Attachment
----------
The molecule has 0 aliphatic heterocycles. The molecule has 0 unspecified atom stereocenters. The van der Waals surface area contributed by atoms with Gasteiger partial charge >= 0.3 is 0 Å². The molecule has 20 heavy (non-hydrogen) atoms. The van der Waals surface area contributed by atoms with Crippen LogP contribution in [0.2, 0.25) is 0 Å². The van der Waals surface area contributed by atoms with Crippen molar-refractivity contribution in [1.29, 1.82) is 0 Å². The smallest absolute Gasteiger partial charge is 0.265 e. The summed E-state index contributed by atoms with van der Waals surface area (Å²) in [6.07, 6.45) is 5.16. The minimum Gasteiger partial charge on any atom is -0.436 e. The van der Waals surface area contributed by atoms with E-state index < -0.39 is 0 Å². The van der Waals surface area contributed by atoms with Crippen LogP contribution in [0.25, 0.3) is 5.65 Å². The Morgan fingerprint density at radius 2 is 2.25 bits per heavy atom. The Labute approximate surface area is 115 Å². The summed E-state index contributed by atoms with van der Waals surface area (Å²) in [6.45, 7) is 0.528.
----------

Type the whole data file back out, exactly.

The molecule has 0 aliphatic heterocycles. The molecule has 0 unspecified atom stereocenters. The van der Waals surface area contributed by atoms with Gasteiger partial charge >= 0.3 is 0 Å². The molecule has 20 heavy (non-hydrogen) atoms. The van der Waals surface area contributed by atoms with Crippen LogP contribution in [0.2, 0.25) is 0 Å². The van der Waals surface area contributed by atoms with Crippen molar-refractivity contribution in [1.29, 1.82) is 0 Å². The smallest absolute Gasteiger partial charge is 0.265 e. The summed E-state index contributed by atoms with van der Waals surface area (Å²) in [6.07, 6.45) is 5.16. The minimum Gasteiger partial charge on any atom is -0.436 e. The van der Waals surface area contributed by atoms with E-state index < -0.39 is 0 Å². The van der Waals surface area contributed by atoms with Crippen LogP contribution in [0.25, 0.3) is 5.65 Å². The Morgan fingerprint density at radius 2 is 2.25 bits per heavy atom. The Labute approximate surface area is 115 Å². The summed E-state index contributed by atoms with van der Waals surface area (Å²) in [6.45, 7) is 0.528.